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Welcome to my island of sanity and serenity. I'm Sandra Pawula - writer, mindfulness teacher and advocate of ease. I help deep thinking, heart-centered people find greater ease — emotionally, mentally, and spiritually. Curious? Read On!

How to Use Your Dreamtime Constructively

dreamtimeHave your ever noticed how the thoughts, emotions, and images you entertain in the hours and minutes before falling asleep enter your dreamspace? Often the thought or emotion that I fall asleep with is the one I wake with and may be the one I ruminate upon all night long.

For example, if I'm ticked, I notice how this seed of anger germinates all night long and influences my mood the next morning.  In a similar fashion, if I spend the later hours of the evening on the internet, I notice how images I observed there appear, often in a nonsensical way, in dreamtime.  While the latter may not be detrimental, it doesn't necessarily enhance my wellbeing.

Wouldn't it be far better to use my dreamtime in an intentional and positive way?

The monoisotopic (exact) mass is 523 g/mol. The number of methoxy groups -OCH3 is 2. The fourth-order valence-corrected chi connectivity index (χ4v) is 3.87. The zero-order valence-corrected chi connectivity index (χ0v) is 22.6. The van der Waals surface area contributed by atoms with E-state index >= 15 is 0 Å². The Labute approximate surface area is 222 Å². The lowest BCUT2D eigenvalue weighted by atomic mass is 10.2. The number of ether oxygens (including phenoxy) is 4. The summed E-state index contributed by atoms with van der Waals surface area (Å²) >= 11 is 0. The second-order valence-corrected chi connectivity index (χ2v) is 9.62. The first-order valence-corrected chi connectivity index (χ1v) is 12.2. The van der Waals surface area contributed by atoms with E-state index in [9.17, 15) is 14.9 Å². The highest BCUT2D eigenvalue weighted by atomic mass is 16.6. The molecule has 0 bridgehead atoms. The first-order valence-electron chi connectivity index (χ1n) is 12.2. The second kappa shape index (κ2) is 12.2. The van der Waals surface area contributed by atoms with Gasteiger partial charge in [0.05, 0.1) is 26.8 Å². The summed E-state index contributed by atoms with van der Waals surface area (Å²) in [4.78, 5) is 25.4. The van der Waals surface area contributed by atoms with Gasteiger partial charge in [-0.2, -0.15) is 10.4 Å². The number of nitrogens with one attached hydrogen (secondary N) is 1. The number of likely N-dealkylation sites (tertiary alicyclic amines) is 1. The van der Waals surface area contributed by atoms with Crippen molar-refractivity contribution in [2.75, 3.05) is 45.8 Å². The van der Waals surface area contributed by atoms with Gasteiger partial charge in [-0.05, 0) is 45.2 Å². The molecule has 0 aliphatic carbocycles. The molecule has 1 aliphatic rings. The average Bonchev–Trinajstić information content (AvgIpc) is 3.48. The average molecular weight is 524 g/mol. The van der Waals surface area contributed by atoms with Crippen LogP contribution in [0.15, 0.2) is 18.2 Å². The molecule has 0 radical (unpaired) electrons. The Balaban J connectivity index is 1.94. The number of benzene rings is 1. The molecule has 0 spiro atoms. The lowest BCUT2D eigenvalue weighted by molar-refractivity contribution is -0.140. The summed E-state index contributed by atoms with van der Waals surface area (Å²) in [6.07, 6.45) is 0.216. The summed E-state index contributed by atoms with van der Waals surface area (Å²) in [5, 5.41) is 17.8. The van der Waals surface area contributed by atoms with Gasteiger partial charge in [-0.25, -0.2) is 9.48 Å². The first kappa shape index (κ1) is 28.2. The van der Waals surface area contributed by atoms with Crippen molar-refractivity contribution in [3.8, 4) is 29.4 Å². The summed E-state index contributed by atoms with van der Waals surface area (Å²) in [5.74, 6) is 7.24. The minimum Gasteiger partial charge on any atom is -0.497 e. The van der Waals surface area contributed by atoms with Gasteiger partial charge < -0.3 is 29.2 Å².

Directing your mind

This can be easily accomplished by focusing one's mind in a particular direction before retiring.

If you gently visualize healing images—your cells filled with 5-colored streams of pure light, for example—chances are you will wake up feeling refreshed.  Done consistently, it's been shown by scientific research that affirmative visualizations can enhance healing and recovery in the body, even from serious illnesses like cancer.

If you imagine your body filled with love and joy and tenderly streaming this out from your heart to the world,  you will more likely wake filled with happiness.

If you lightly, without strain, focus your attention on sacred images or spiritual figures of significance to you, these will pervade your dreams often bringing meaning, insight, and wisdom.

Many healing and spiritual traditions utilize the power of mind immediately before and during dreamtime to achieve greater spiritual accomplishment.  They know the power of mind. Just as science is now coming to discover, this clearly shows us that the mind is pliable, workable, and changeable.

As the Buddha said, "We are what we think."  We can change our mind for the better and have a positive and powerful influence on ourselves and the world around us.



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